And so, not only for my mother, but for millions of people across our nation, that’s what that means.
Homeownership is an essential part of the American Dream. For so many people, a home is more than simply a house. It is community — the community that comes from block parties, from cookouts, from lending a cup of sugar to the person who lives next door. A home represents financial security, the opportunity to build wealth and equity that can help put your child through college, afford retirement, create intergenerational wealth within your family. That’s what all of this represents. It is so much bigger than a piece of property.
And for so many people, then, it is about what they can do to create a foundation for a better future for themselves, for their family, and for their community.
For years, as you have learned, I have been meeting and talking with homeowners about their dreams and about the challenges that they face to become or be a homeowner. As you’ve heard, when I was attorney general of California, I met with so many families who at the time were weeks away from losing their homes. I traveled up and down the state of California meeting with these families.
And, you see, the folks that I met with for the most part were folks who had trusted the system and the financial services system — trusted that they would be treated fairly by these systems, by the big banks, but who instead were victimized by predatory lending practices.
And so, being attorney general, I held the banks accountable, as did many of our partners around the country. And for California, we were able to secure $20 billion for the homeowners of California, inclu- — (applause) — yes, for them — including millions of dollars for financial literacy clinics and fraud education programs to teach people how to fight against fraud and to avoid fraud.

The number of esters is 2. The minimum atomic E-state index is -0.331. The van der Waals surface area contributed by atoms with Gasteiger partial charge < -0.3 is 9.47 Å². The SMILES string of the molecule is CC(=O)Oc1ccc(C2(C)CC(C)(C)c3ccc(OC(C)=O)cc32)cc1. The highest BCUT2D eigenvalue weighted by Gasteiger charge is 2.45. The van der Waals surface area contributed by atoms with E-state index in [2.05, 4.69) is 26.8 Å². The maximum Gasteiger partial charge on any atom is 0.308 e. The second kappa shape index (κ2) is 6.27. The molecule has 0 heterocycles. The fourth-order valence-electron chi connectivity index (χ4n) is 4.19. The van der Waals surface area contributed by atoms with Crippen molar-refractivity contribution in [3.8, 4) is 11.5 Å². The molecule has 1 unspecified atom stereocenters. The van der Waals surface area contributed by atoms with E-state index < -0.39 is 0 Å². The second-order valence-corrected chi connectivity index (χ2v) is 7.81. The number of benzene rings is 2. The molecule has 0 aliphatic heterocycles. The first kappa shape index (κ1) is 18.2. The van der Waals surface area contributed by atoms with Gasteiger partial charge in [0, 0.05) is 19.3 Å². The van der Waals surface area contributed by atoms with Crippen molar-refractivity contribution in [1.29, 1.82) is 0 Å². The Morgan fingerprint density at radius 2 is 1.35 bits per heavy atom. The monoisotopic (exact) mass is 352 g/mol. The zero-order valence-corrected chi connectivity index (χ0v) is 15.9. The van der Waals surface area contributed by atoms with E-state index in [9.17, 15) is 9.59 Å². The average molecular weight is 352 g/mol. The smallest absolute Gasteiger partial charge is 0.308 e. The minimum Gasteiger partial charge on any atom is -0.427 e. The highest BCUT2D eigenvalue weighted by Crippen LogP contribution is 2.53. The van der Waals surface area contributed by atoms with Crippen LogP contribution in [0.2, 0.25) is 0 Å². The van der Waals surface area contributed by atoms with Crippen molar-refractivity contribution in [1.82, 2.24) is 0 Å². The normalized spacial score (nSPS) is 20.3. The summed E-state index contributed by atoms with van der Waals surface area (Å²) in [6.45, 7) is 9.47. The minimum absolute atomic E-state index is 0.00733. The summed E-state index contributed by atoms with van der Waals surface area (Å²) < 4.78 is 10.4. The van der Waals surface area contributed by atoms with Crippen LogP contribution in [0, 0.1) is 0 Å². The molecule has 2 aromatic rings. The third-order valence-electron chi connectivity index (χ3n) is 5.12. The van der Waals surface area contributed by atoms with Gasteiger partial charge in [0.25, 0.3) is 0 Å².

As attorney general, I also drafted and helped pass what we named the Homeowner Bill of Rights, which was the first bill of its kind in the nation to protect families from deceptive practices and from disclosure in a way that — well, to get them disclosure in a way that they would know what was happening with their future.
And so, then, years later, and now as Vice President, this is the work we continue.
Now, most of you — Steny, you remember — we came into office, Joe Biden and I, and started this — these last two years, but we started at the height of the pandemic when we came into office.
And so let’s remember that, at the time, millions of Americans had lost their jobs and fallen behind on their rent or mortgage payments. But President Biden and I understood what was going on behind the scenes, how that had happened. We understood that people, through no fault of their own, were on the brink of eviction or foreclosure. And so we took action, and we helped more than 8 million households pay rent. And we also put a pause on mortgage payments for nearly 3 million more individuals. (Applause.)
And that brings us to today, where we are here to make an announcement about how we can help more people in connection with their ability to be a homeowner.
So here’s how it works:
So let’s say that you dream of buying a home like so many hardworking people, and you have a steady job, and you work hard and you work good, but your credit score could be a little bit better. So even though you’ve been saving, you still do not have enough for a 10 or 20 percent down payment — as part of that scenario, right? You’re working hard, you have a dream, but you don’t have enough of that 10 or 20 percent down payment. Well, if you went to a bank, and if your credit score weren’t perfect — if you went to a bank, it’s unlikely they would approve you for a home loan.